The last week of the opening of the 17th International Architecture Exhibition, also saw the conclusion of the offer of webinars promoted by the Iris Ceramica Group as part of Resilient Communities - Italian Pavilion at the Biennale di Venezia and organised by The Plan magazine. Thanks to the contributions of the many and important international guests on hand, introduced by architect Alessandro Melis curator of the Italian Pavilion and by prof. Roberto Buizza, physicist and mathematician at the Scuola Sant’Anna Pisa, and moderated by Nicola Leonardi, managing editor of The Plan, the themes of COP26, the 26th United Nations Climate Change Conference of the Parties were addressed and adapted to the architectural landscape.
The offer proposed by the Iris Ceramica Group recorded a high and interested participation on the part of architects and consisted of two series of webinars.
The first series, divided into four webinars – (Architecture and Mitigation, Architecture and Adaptation, Climate change and creativity, Architecture and integration) – explicitly concerned contributions, from an architectural point of view, to the pressing and urgent issues addressed in COP26, held in Glasgow from October 31 to November 13.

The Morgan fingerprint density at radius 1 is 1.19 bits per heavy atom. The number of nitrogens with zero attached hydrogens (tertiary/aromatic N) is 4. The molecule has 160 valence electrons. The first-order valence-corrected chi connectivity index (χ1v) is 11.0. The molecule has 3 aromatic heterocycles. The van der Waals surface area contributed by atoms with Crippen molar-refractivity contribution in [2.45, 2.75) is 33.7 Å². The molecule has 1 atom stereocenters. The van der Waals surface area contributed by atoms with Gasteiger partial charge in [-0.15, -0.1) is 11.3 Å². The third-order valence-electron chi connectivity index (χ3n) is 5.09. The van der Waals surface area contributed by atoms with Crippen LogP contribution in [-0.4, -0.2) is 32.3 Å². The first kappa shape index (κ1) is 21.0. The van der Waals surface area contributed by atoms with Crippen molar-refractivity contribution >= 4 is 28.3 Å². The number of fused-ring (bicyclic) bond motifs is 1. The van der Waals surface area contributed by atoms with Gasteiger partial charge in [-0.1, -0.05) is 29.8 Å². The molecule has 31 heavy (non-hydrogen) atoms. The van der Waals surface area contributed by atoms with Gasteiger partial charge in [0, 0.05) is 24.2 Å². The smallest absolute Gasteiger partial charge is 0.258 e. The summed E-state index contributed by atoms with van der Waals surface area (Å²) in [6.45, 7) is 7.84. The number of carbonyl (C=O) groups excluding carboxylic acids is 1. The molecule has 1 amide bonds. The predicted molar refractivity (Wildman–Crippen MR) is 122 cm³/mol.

The second group of webinars, instead, consisted of two meetings focused on the theme of resilience. Resilience which, in the projects exhibited during the streamed events, was proposed as an approach, an application and a result to aim for. In particular, the cases examined looked at the different processes of urban regeneration, some already in progress, others in the process of being defined, carried out in what have been defined as the so-called "media cities". This term refers to a series of medium-sized Italian cities to which, on the occasion of the Venice Biennale, the Italian Pavilion has given an important visibility. In particular, the virtuous projects with which the current emergencies were tackled in these cities and the territorial planning underway for the future were presented. A concrete and important example of just how the unique nature of the Italian territory, namely the absence of large metropolises and the presence of an aggregation of medium and small towns and villages with their own strong "identity" does not always constitute a critical issue, but also a resource for the future.
Images courtesy of La Biennale di Venezia and Iris Ceramica Group
La Biennale di Venezia: photo by Francesco Galli (01), Andrea Avezzù (02-06)
Iris Ceramica Group: photo (07-10)